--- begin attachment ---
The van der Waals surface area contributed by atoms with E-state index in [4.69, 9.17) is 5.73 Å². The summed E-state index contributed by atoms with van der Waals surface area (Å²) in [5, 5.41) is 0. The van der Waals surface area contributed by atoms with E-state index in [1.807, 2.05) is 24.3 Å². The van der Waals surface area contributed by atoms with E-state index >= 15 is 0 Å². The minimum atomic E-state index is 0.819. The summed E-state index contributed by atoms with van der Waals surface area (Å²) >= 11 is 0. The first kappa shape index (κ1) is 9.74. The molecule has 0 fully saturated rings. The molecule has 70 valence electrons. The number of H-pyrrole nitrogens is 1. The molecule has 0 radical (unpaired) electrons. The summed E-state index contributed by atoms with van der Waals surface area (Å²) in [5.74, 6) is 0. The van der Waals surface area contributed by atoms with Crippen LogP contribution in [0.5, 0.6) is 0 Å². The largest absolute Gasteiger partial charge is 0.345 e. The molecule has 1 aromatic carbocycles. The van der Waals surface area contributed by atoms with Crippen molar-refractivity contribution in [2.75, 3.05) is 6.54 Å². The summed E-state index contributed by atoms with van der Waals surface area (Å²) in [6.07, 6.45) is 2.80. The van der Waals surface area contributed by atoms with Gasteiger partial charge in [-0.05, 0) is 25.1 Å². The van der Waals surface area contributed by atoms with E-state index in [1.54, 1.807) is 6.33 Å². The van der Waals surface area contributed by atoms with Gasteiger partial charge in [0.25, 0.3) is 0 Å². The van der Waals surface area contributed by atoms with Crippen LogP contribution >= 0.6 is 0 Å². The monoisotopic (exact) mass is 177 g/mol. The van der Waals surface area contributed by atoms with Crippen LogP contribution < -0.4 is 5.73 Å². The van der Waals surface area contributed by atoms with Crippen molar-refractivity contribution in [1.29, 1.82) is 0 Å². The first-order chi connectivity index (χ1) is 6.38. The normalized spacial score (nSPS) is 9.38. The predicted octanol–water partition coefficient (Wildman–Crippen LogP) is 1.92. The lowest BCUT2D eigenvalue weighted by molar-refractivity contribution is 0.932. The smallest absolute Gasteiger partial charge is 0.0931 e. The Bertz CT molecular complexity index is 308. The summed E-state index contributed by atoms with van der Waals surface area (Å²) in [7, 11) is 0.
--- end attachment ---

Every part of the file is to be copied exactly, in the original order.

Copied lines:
The van der Waals surface area contributed by atoms with E-state index in [4.69, 9.17) is 5.73 Å². The summed E-state index contributed by atoms with van der Waals surface area (Å²) in [5, 5.41) is 0. The van der Waals surface area contributed by atoms with E-state index in [1.807, 2.05) is 24.3 Å². The van der Waals surface area contributed by atoms with E-state index >= 15 is 0 Å². The minimum atomic E-state index is 0.819. The summed E-state index contributed by atoms with van der Waals surface area (Å²) >= 11 is 0. The first kappa shape index (κ1) is 9.74. The molecule has 0 fully saturated rings. The molecule has 70 valence electrons. The number of H-pyrrole nitrogens is 1. The molecule has 0 radical (unpaired) electrons. The summed E-state index contributed by atoms with van der Waals surface area (Å²) in [5.74, 6) is 0. The van der Waals surface area contributed by atoms with Crippen LogP contribution in [0.5, 0.6) is 0 Å². The largest absolute Gasteiger partial charge is 0.345 e. The molecule has 1 aromatic carbocycles. The van der Waals surface area contributed by atoms with Crippen molar-refractivity contribution in [2.75, 3.05) is 6.54 Å². The summed E-state index contributed by atoms with van der Waals surface area (Å²) in [6.07, 6.45) is 2.80. The van der Waals surface area contributed by atoms with Gasteiger partial charge in [-0.05, 0) is 25.1 Å². The van der Waals surface area contributed by atoms with E-state index in [1.54, 1.807) is 6.33 Å². The van der Waals surface area contributed by atoms with Gasteiger partial charge in [0.25, 0.3) is 0 Å². The van der Waals surface area contributed by atoms with Crippen LogP contribution >= 0.6 is 0 Å². The monoisotopic (exact) mass is 177 g/mol. The van der Waals surface area contributed by atoms with Crippen LogP contribution < -0.4 is 5.73 Å². The van der Waals surface area contributed by atoms with Crippen molar-refractivity contribution in [1.29, 1.82) is 0 Å². The first-order chi connectivity index (χ1) is 6.38. The normalized spacial score (nSPS) is 9.38. The predicted octanol–water partition coefficient (Wildman–Crippen LogP) is 1.92. The lowest BCUT2D eigenvalue weighted by molar-refractivity contribution is 0.932. The smallest absolute Gasteiger partial charge is 0.0931 e. The Bertz CT molecular complexity index is 308. The summed E-state index contributed by atoms with van der Waals surface area (Å²) in [7, 11) is 0.